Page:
Sonia Halliday Photographs/Photo by F.H.C. Birch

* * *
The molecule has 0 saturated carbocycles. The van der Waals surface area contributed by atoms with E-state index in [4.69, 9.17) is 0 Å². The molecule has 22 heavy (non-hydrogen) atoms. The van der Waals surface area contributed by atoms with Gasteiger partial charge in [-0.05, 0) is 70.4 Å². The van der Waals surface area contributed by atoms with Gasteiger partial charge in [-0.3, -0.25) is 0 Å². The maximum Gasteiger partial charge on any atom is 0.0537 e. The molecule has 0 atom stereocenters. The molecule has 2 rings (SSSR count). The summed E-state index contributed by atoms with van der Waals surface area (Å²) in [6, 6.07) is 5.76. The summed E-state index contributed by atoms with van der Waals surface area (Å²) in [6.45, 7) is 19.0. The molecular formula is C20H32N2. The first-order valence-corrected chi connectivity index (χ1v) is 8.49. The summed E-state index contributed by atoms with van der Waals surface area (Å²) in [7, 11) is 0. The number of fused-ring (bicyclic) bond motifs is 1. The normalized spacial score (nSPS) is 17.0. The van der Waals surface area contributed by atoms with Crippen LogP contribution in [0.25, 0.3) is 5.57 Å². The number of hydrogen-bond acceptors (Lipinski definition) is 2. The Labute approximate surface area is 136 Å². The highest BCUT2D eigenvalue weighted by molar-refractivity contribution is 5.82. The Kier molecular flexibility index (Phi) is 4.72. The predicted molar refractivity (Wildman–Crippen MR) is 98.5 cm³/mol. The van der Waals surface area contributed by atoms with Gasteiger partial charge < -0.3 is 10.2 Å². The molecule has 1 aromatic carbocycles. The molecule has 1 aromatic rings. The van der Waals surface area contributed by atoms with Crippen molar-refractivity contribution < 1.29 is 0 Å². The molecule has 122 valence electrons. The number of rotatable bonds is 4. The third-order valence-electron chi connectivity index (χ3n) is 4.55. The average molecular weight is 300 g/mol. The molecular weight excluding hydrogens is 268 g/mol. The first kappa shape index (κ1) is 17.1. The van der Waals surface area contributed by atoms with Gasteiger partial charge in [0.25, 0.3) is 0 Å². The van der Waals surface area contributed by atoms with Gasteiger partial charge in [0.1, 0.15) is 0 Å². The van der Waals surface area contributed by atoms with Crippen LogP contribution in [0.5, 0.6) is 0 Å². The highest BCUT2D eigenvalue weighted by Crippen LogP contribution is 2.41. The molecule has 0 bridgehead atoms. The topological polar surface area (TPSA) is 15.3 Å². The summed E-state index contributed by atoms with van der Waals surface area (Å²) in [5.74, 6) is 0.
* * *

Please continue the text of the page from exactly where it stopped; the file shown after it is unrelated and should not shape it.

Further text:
Some 125 miles east of modern Ankara, the rocky outcroppings of Yazilikaya rise dramatically from the Anatolian plateau. The sanctuary’s two natural stone chambers (A and B on the plan) were probably first formed by a brook or stream. Sometime in the 13th century B.C. the Hittite king Hattushili III began developing the site into a national religious shrine. He commissioned most of the site’s rock carvings and sculptures and constructed an elaborate series of temples and protective walls around its main chamber, effectively sealing off the sanctuary from the rest of the world. More sculptures and reliefs were probably added by his son and successor, Tudhaliya IV. While most of the buildings erected at Yazilikaya have long since crumbled away, their ancient foundations remain. The ruins of several temples and protective walls are clearly visible in the foreground of this photo and in the related plan.